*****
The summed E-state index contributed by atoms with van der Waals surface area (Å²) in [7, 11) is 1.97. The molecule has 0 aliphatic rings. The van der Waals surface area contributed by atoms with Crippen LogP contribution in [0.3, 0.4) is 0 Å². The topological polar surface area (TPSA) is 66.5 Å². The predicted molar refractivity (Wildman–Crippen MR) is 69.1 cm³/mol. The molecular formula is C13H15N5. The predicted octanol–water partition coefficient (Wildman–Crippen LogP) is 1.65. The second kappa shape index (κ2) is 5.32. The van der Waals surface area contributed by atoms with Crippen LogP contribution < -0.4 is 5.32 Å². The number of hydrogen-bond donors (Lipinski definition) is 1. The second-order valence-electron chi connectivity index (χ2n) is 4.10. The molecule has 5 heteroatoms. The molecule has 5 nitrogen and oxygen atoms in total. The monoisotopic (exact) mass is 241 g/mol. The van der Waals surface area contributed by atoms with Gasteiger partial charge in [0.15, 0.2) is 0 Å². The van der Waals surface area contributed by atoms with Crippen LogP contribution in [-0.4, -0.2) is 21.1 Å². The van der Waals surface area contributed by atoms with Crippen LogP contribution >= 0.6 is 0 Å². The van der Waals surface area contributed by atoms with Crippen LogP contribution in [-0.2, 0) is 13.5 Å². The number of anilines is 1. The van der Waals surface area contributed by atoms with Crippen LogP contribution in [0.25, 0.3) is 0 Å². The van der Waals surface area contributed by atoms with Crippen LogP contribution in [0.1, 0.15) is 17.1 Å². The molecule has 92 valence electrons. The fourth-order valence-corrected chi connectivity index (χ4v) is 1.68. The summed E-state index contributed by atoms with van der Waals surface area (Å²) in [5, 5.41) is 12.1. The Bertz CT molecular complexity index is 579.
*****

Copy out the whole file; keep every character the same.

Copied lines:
The summed E-state index contributed by atoms with van der Waals surface area (Å²) in [7, 11) is 1.97. The molecule has 0 aliphatic rings. The van der Waals surface area contributed by atoms with Crippen LogP contribution in [0.3, 0.4) is 0 Å². The topological polar surface area (TPSA) is 66.5 Å². The predicted molar refractivity (Wildman–Crippen MR) is 69.1 cm³/mol. The molecular formula is C13H15N5. The predicted octanol–water partition coefficient (Wildman–Crippen LogP) is 1.65. The second kappa shape index (κ2) is 5.32. The van der Waals surface area contributed by atoms with Crippen LogP contribution < -0.4 is 5.32 Å². The number of hydrogen-bond donors (Lipinski definition) is 1. The second-order valence-electron chi connectivity index (χ2n) is 4.10. The molecule has 5 heteroatoms. The molecule has 5 nitrogen and oxygen atoms in total. The monoisotopic (exact) mass is 241 g/mol. The van der Waals surface area contributed by atoms with Gasteiger partial charge in [0.15, 0.2) is 0 Å². The van der Waals surface area contributed by atoms with Crippen LogP contribution in [-0.4, -0.2) is 21.1 Å². The van der Waals surface area contributed by atoms with Crippen LogP contribution >= 0.6 is 0 Å². The van der Waals surface area contributed by atoms with Crippen LogP contribution in [-0.2, 0) is 13.5 Å². The number of anilines is 1. The van der Waals surface area contributed by atoms with Crippen LogP contribution in [0.25, 0.3) is 0 Å². The van der Waals surface area contributed by atoms with Crippen LogP contribution in [0.1, 0.15) is 17.1 Å². The molecule has 92 valence electrons. The fourth-order valence-corrected chi connectivity index (χ4v) is 1.68. The summed E-state index contributed by atoms with van der Waals surface area (Å²) in [5, 5.41) is 12.1. The Bertz CT molecular complexity index is 579.